Killing Trayvon Martin


In the state of Florida, we have statutes which dictate the “Justifiable Use of Force”.  The 2012 Florida Statutes discuss this in Chapter 776 of Title XLVI.

This chapter starts out with section 776.012 – Use of force in defense of person.  It states the following…

A person is justified in using force, except deadly force, against another when and to the extent that the person reasonably believes that such conduct is necessary to defend himself or herself or another against the other’s imminent use of unlawful force. However, a person is justified in the use of deadly force and does not have a duty to retreat if:

(1) He or she reasonably believes that such force is necessary to prevent imminent death or great bodily harm to himself or herself or another or to prevent the imminent commission of a forcible felony; or

(2) Under those circumstances permitted pursuant to s.776.013 (let me save you some time.  This statue referred to here is regarding breaking into a home and using deadly force in protection of one’s home.  We can safely assume this is not the case with regard to Trayvon Martin and George Zimmerman as George Zimmerman has never stated that he witnessed Martin breaking into or trying to break into a home.)

For me, the most interesting part of this chapter is section 776.041 – Use of force by aggressor.  It states the following…

The justification described in the preceding sections of this chapter is not available to a person who:

(1) Is attempting to commit, committing, or escaping after the commission of, a forcible felony; or

(2) Initially provokes the use of force against himself or herself, unless:

(a) Such force is so great that the person reasonably believes that he or she is in imminent danger of death or great bodily harm and that he or she has exhausted every reasonable means to escape such danger other than the use of force which is likely to cause death or great bodily harm to the assailant; or

(b) In good faith, the person withdraws from physical contact with the assailant and indicates clearly to the assailant that he or she desires to withdraw and terminate the use of force, but the assailant continues or resumes the use of force.


We’ve reached a crossroads.  Unfortunately for Martin, he is not alive to tell his side of the story.  However; given witness statements, 911 calls and Zimmerman’s own admission, George Zimmerman did in fact follow and then get out of his car and pursue Martin.  This begs me to ask the question, was Martin scared?  Did Martin fear that this person who admittedly was following him intended to do him harm?  How can we possibly know?  Well, we could take a stab at some educated guesses.

1.  George Zimmerman has stated that Trayvon Martin walked directly past Zimmerman’s parked car on two separate occasions the night Martin was shot and killed by Zimmerman.  As far as testimony in court has shown, at no time did Martin threaten Zimmerman during those two encounters.  For what it’s worth, my guess is that Martin didn’t know who was following him and wanted to walk up and get a closer look; and upon not recognizing Zimmerman, Martin continued to make his was towards his home (probably thinking “who the hell is this guy and is he going to try to harm me?).

2.  Next Zimmerman, again by his own admission, got out of his car and continued to pursue Martin.  Again, my guess is that Martin saw this and was certainly at this point scared, or at a minimum concerned for his safety.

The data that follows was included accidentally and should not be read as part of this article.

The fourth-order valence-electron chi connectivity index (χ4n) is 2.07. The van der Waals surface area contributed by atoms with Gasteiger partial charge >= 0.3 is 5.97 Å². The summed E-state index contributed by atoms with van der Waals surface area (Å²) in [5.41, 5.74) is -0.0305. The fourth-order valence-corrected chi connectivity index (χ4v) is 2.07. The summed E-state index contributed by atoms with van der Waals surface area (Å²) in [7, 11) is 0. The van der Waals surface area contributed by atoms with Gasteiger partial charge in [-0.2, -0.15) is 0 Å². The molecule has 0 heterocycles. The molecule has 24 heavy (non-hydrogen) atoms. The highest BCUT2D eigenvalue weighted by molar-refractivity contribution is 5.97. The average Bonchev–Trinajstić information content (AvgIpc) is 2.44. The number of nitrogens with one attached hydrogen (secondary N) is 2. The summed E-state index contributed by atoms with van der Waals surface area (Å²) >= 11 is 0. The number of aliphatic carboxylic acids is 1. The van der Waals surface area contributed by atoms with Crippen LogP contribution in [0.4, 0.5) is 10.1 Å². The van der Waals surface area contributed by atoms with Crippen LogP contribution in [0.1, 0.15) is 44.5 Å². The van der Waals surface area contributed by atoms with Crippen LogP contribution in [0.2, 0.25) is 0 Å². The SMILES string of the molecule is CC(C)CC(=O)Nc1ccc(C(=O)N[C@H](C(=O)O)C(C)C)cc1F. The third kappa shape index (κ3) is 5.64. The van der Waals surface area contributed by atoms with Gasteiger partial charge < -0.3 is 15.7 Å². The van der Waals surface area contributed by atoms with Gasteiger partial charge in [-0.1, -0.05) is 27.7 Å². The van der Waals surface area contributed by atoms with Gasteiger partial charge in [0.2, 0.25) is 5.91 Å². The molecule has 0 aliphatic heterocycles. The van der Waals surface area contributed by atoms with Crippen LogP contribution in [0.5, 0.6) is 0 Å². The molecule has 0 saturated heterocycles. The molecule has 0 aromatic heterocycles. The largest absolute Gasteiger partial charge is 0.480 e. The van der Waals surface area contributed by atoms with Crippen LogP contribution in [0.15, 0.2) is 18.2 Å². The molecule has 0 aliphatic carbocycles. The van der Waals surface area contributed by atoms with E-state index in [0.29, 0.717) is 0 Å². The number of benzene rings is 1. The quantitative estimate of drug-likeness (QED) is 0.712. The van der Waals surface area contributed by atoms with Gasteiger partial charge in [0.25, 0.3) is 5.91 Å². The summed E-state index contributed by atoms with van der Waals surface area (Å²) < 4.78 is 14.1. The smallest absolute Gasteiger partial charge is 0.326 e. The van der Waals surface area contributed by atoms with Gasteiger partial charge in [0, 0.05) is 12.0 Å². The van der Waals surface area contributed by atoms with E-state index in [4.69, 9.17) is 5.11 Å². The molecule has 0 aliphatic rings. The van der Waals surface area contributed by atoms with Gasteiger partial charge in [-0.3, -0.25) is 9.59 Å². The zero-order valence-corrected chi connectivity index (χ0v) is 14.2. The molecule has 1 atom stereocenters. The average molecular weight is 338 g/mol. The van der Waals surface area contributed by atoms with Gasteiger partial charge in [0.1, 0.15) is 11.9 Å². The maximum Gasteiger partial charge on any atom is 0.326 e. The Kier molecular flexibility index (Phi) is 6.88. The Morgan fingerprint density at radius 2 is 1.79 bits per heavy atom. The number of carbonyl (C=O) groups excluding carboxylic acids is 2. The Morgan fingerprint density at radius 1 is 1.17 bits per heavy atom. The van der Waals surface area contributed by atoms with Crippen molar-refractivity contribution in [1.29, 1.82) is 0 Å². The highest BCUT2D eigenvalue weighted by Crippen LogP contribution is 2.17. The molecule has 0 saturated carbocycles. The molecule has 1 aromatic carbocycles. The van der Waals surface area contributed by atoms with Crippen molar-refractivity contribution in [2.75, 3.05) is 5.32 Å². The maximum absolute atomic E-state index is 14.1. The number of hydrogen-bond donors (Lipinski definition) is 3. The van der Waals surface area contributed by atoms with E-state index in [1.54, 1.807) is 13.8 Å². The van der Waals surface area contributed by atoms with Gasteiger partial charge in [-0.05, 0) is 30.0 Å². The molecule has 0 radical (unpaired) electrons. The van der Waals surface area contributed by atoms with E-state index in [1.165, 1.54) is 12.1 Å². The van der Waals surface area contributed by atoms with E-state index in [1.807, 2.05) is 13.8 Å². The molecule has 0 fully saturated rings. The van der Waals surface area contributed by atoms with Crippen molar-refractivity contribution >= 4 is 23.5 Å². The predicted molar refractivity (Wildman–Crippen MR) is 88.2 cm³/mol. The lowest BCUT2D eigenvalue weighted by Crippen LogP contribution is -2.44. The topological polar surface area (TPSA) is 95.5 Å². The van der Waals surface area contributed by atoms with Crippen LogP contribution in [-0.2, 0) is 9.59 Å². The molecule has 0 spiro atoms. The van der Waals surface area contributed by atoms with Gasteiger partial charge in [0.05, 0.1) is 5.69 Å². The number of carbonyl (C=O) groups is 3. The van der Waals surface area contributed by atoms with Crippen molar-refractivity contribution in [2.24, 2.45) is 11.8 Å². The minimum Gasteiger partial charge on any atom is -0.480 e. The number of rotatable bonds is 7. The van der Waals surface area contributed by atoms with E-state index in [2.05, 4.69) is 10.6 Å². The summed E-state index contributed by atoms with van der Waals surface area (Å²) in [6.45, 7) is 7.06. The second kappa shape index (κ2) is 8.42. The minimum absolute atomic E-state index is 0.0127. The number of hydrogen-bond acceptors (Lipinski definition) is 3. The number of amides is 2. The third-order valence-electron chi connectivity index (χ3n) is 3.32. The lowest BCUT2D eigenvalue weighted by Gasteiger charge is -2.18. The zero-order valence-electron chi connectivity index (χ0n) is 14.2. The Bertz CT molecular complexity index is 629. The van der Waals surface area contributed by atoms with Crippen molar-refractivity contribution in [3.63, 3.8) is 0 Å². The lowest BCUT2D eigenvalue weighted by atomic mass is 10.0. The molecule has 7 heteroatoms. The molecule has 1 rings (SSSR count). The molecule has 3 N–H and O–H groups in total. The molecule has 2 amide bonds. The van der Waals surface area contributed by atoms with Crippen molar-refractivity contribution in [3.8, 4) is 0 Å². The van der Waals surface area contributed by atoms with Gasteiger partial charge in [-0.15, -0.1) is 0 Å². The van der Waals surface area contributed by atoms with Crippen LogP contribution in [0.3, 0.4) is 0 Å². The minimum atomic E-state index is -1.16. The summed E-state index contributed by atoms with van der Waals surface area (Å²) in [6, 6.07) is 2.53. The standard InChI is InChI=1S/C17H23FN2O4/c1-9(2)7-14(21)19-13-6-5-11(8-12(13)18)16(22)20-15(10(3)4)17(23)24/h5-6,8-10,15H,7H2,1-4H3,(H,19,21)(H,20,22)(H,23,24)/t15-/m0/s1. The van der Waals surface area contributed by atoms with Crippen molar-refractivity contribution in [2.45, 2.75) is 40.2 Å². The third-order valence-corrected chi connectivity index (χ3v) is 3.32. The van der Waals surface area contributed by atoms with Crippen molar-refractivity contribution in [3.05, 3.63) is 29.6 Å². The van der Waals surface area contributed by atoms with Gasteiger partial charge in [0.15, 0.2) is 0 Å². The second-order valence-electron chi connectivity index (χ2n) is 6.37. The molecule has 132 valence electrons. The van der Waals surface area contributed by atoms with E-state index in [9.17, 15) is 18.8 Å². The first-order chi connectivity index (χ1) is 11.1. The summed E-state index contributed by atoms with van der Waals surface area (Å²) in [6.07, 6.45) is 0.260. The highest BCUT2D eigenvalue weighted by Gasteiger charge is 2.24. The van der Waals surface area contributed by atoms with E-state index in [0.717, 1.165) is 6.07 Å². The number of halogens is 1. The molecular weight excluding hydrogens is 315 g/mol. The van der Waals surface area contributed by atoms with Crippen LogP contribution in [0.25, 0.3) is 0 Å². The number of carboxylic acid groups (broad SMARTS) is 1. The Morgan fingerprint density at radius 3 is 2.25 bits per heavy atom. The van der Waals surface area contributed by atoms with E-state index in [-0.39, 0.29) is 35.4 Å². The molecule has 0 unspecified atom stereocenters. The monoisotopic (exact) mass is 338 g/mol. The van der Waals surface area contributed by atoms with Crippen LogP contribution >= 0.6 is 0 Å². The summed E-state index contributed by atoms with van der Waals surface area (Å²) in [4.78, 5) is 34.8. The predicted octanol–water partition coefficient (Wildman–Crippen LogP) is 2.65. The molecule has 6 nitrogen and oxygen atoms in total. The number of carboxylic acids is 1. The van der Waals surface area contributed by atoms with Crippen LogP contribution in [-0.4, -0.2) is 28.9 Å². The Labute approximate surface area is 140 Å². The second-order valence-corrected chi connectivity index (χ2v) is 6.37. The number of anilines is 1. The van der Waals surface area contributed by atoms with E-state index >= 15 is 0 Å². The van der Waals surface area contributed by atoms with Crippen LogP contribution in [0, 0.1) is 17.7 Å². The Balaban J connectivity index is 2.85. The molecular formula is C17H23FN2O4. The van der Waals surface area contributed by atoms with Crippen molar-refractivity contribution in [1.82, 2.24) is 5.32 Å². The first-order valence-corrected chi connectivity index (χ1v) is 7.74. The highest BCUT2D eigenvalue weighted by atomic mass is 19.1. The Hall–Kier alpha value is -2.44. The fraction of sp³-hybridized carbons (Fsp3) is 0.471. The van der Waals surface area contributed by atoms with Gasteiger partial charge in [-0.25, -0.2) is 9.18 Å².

This is key in understanding whether Zimmerman’s shooting of Martin was justified.  The legal definition of “Assault” is “an act that creates an apprehension in another of an imminent, harmful, or offensive contact.”  If I’m being followed by an unknown person on a dark, rainy night; I’m likely to be scared.  If that person continues to follow me by getting out of his car and I am afraid for my personal safety, it is a logical step to assume that an assault is occurring.

Next, let’s discuss the definition of “aggressor”.  All dictionaries say basically the same thing in identifying an “aggressor” as one that engages in aggression.  Ok, so what is “aggression”?  Again, my search finds “the act of initiating hostilities” and “hostile or destructive behavior or actions”.  Luckily for you and I , we don’t have to guess.  Florida law dictates its own definition of “aggressor”.  It is referred to as “The First Aggressor Rule”, which is a rather simple common law rule that says “a defendant who provokes an encounter as a result of which he finds it necessary to use deadly force to defend himself, is guilty of an unlawful homicide and cannot claim that he acted in self-defense.”

Let’s go back to Florida Statute 776.041.  This statute indicates that an aggressor is not permitted the luxury of using lethal force during an altercation unless he’s exhausted all efforts to stop an attack.

Zimmerman is Guilty

It is my opinion that Zimmerman provoked Martin, and almost certainly by the legal definition assaulted Martin.  Whether Martin attacked Zimmerman or Zimmerman simply grabbed Martin and told him to wait for the police, it is my opinion that Zimmerman did not have the right to do so.  In a nutshell, this is why Martin’s death was not justifiable.  Even if Martin physically attacked Zimmerman (threw the first punch), it was justified as it is reasonable to believe that Martin was in fear for his life after being assaulted (by the legal definition) by Zimmerman. Additionally, the injuries sustained by Zimmerman do not show someone who’s life was in danger and had exhausted all available options (short of shooting Martin) to flee from the altercation. Zimmerman didn’t even walk away with a concussion for God’s sake!

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